ChuckBooty
01-07-2010, 6:47 PM
My opinion is that either you're not divulging the entire situation or your Dad did not divulge some details to you. He had the gun for a while then decided to register it? OK...even if he DID want to do that, he didn't have to go to a gun store. He could simply fill out the volunteer registration paperwork and mail it to the DOJ. Something isn't right here. Especially with the gun shop not releasing it to him. Which shop is it?

ChuckBooty
01-07-2010, 6:49 PM
The more I think about it, the more it sounds like it's the SHOP and not the DOJ thats jerking him around.

dustoff31
01-07-2010, 6:57 PM
The more I think about it, the more it sounds like it's the SHOP and not the DOJ thats jerking him around.

I was thinking that. Maybe trying to scam the old guy out of $35.00 for a DROS. Probably try to make him buy a lock too.

The Director
01-07-2010, 8:48 PM
it could be the Enfield itself. When I moved here from Canada 12 years ago, I had an Enfield with me that I bought legally in Canada and had owned for 5 years prior. I declared it at the border - it was in the moving van. They took it away, saying firearms could not be brought in in that manner. They said I needed to import it using ATF forms.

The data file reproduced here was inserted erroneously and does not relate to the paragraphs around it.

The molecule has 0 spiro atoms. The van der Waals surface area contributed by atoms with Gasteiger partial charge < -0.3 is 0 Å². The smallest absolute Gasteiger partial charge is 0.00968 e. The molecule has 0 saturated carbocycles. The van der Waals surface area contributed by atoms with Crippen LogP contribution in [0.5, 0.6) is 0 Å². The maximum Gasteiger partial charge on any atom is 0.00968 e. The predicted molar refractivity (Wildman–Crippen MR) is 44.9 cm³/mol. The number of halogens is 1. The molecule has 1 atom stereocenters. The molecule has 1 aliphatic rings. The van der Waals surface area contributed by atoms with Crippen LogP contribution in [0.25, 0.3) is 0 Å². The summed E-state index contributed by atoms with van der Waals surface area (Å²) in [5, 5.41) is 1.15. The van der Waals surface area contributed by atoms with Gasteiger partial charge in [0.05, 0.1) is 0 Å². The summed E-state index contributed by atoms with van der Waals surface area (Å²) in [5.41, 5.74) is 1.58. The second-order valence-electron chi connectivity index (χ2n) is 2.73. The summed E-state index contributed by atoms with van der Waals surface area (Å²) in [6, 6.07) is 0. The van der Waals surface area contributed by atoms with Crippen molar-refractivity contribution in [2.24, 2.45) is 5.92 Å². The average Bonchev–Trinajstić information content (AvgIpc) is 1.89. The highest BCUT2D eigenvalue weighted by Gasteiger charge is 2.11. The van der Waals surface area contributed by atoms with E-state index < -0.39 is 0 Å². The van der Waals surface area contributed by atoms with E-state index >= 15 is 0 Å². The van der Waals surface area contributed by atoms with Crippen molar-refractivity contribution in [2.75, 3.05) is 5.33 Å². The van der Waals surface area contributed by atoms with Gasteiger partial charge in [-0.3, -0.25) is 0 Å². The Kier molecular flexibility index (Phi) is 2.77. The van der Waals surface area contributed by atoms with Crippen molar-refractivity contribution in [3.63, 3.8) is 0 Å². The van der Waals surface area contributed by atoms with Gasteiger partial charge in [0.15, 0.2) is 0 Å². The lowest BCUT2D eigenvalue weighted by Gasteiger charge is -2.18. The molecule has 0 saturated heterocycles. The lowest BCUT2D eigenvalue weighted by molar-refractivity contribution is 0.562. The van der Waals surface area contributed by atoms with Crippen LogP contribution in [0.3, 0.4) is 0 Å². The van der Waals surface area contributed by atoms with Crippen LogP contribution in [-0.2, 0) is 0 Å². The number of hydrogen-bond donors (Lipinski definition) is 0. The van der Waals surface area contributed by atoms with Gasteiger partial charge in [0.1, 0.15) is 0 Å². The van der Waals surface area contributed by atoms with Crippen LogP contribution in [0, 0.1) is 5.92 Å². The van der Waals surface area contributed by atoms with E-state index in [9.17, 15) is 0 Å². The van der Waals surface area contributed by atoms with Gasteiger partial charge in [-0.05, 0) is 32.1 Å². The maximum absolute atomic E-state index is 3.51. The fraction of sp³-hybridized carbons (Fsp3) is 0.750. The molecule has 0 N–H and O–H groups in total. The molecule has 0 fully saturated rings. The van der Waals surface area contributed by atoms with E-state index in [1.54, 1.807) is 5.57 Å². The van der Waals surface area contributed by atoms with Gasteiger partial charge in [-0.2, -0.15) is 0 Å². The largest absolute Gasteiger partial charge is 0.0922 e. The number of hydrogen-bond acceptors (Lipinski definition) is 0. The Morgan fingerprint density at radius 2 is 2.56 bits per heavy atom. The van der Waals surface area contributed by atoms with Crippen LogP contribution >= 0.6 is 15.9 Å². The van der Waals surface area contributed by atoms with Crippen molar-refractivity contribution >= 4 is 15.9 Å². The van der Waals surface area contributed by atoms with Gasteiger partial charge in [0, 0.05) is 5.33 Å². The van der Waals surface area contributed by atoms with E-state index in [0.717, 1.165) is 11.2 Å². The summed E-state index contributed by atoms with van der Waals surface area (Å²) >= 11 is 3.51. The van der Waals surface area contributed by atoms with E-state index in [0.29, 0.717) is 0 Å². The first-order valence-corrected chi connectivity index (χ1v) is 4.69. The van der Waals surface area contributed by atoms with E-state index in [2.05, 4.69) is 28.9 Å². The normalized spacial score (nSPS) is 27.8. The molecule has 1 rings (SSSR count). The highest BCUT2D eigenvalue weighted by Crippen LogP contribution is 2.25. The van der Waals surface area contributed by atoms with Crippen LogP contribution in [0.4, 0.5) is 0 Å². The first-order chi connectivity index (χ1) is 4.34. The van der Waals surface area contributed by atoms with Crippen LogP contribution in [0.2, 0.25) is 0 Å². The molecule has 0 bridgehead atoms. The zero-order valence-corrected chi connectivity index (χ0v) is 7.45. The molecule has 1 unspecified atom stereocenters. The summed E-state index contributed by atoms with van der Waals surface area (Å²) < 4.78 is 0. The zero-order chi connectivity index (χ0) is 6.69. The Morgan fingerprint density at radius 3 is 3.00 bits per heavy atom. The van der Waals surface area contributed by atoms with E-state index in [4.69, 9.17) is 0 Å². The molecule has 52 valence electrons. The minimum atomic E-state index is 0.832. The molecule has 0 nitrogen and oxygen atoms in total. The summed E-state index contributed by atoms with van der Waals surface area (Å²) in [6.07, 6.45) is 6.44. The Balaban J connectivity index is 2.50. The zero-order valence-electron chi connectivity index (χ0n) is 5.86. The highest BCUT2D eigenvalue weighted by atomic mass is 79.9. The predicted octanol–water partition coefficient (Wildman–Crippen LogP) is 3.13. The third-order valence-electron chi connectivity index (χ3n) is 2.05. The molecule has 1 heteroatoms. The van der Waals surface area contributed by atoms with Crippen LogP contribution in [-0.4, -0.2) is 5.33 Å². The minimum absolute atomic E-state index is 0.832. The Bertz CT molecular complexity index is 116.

Long story short, I filled out the ATF forms and they responded promptly....the ATF gave me authorization to import all of my other rifles except the Enfield, which they said was military surplus or something and disallowed it. It still sits in rotting in a locker in Eastport, Idaho. I paid a hundred for the thing, and it wasn't worth more battle.

M1A Rifleman
01-08-2010, 9:32 AM
Assuming he recently inherited the rifle and only wanted to inform DOJ that he now owns, all that was needed was to submit the form from DOJ's webpage with $20. There is not need for taking the gun to any shop or providing any finger prints.